Tongue Development

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Tongue position within the oral cavity.

The tongue's embryonic orgin is derived from all pharyngeal arches contributing different components. As the tongue ((Latin, lingua; Greek, glossa) develops "inside" the floor of the oral cavity, it is not readily visible in the external views of the embryonic (Carnegie) stages of development. Tongue muscle cells originate from somites, while muscles of mastication derive from the unsegmented somitomeres. This current page gives a brief overview of early tongue development.

The dorsal tongue is covered by a stratified squamous epithelium, with numerous papillae and taste buds. There are also 8 to 12 circumvallate papillae arranged in an inverted V-shape towards the base of the tongue. These notes cover development of the muscular tongue, not the sense of taste.

Taste Links: Introduction | Student project | Tongue Development | Category:Taste | Gastrointestinal Tract | Head Development | Category:Tongue
Historic Embryology
1902 Tongue | 1921 Tongue

Some Recent Findings

  • Noncanonical transforming growth factor β (TGFβ) signaling in cranial neural crest cells causes tongue muscle developmental defects[1] "Microglossia is a congenital birth defect in humans and adversely impacts quality of life. In vertebrates, tongue muscle derives from the cranial mesoderm, whereas tendons and connective tissues in the craniofacial region originate from cranial neural crest (CNC) cells....Thus, our data indicate that CNC-derived fibroblasts regulate the fate of mesoderm-derived myoblasts through TGFβ-mediated regulation of FGF and BMP signaling during tongue development."
  • Mice with TGFβ activated kinase 1 (Tak1) deficiency in neural crest lineage exhibit cleft palate associated with abnormal tongue development[2] "The repressive effect of the Tak1-mediated noncanonical TGFβ signaling on Fgf10 expression was further confirmed by inhibition of p38, a downstream kinase of Tak1, in the primary cell culture of developing tongue. Tak1 thus functions to regulate tongue development by controlling Fgf10 expression and could represent a candidate gene for mutation in human PRS clefting." Fibroblast Growth Factor
  • Bone morphogenetic protein-2 functions as a negative regulator in the differentiation of myoblasts, but not as an inducer for the formations of cartilage and bone in mouse embryonic tongue[3] "In vitro studies using the myogenic cell line C2C12 demonstrate that bone morphogenetic protein-2 (BMP-2) converts the developmental pathway of C2C12 from a myogenic cell lineage to an osteoblastic cell lineage. Further, in vivo studies using null mutation mice demonstrate that BMPs inhibit the specification of the developmental fate of myogenic progenitor cells. ...BMP-2 functions as a negative regulator for the final differentiation of tongue myoblasts, but not as an inducer for the formation of cartilage and bone in cultured tongue, probably because the genes related to myogenesis are in an activation mode, while the genes related to chondrogenesis and osteogenesis are in a silencing mode."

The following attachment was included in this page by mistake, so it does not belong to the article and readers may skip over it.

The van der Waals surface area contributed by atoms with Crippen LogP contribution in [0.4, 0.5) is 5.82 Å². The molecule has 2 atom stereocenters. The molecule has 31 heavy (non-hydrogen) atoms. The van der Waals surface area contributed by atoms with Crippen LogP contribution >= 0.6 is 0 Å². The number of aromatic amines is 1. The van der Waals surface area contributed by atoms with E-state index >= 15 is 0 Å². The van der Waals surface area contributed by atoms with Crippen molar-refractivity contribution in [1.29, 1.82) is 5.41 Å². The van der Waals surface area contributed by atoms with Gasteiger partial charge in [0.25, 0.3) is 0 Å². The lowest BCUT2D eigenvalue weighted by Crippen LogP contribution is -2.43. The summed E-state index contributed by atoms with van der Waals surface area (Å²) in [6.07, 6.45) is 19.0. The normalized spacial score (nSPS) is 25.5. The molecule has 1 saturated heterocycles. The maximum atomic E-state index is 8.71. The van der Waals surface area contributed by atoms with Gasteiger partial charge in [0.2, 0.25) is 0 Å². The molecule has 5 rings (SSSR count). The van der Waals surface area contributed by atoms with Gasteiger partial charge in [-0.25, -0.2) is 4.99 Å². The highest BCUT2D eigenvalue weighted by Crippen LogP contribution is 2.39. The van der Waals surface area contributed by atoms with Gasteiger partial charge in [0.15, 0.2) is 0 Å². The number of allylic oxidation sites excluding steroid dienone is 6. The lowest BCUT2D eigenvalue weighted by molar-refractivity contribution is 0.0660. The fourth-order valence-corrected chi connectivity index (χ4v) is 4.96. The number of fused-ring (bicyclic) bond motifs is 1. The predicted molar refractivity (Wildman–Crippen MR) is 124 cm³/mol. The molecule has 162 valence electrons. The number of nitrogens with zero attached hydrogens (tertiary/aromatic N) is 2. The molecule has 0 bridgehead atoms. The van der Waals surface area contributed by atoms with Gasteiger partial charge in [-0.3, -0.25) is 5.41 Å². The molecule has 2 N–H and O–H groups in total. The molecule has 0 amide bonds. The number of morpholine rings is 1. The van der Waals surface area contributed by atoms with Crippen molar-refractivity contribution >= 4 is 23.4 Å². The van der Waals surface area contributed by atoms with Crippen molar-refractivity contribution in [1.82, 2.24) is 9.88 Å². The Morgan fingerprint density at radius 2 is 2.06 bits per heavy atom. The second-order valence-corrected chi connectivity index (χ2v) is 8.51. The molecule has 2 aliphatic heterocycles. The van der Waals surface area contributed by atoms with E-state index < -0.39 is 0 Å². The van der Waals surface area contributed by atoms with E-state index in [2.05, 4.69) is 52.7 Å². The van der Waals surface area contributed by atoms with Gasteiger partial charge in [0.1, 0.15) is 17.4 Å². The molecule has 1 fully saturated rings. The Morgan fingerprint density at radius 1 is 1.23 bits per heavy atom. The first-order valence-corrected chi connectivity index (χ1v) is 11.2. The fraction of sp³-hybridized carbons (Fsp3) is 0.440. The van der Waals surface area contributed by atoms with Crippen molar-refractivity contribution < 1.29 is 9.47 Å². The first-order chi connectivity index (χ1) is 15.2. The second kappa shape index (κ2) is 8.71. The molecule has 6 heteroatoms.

• Shh and ROCK1 modulate the dynamic epithelial morphogenesis in circumvallate papilla development[4] "In rodents, a circumvallate papilla (CVP) develops with dynamic changes in epithelial morphogenesis during early tongue development. Molecular and cellular studies of CVP development revealed that there would be two different mechanisms in the apex and the trench wall forming regions with specific expression patterns of Wnt11 and Shh. ...Wnt, a well known key molecule to initiate taste papillae, would govern Rho activation and cytoskeleton formation in the apex epithelium of CVP. In contrast, Shh regulates the cell proliferation to differentiate taste buds and to invaginate the epithelium for development of von Ebner's gland (VEG)."
More recent papers
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This table shows an automated computer PubMed search using the listed sub-heading term.
  • Therefore the list of references do not reflect any editorial selection of material based on content or relevance.
  • References appear in this list based upon the date of the actual page viewing.

References listed on the rest of the content page and the associated discussion page (listed under the publication year sub-headings) do include some editorial selection based upon both relevance and availability.

Links: References | Discussion Page | Pubmed Most Recent | Journal Searches

Search term: Tongue Embryology

Marisa López-Teijón, Álex García-Faura, Alberto Prats-Galino Fetal facial expression in response to intravaginal music emission. Ultrasound: 2015, 23(4);216-223 PubMed 26539240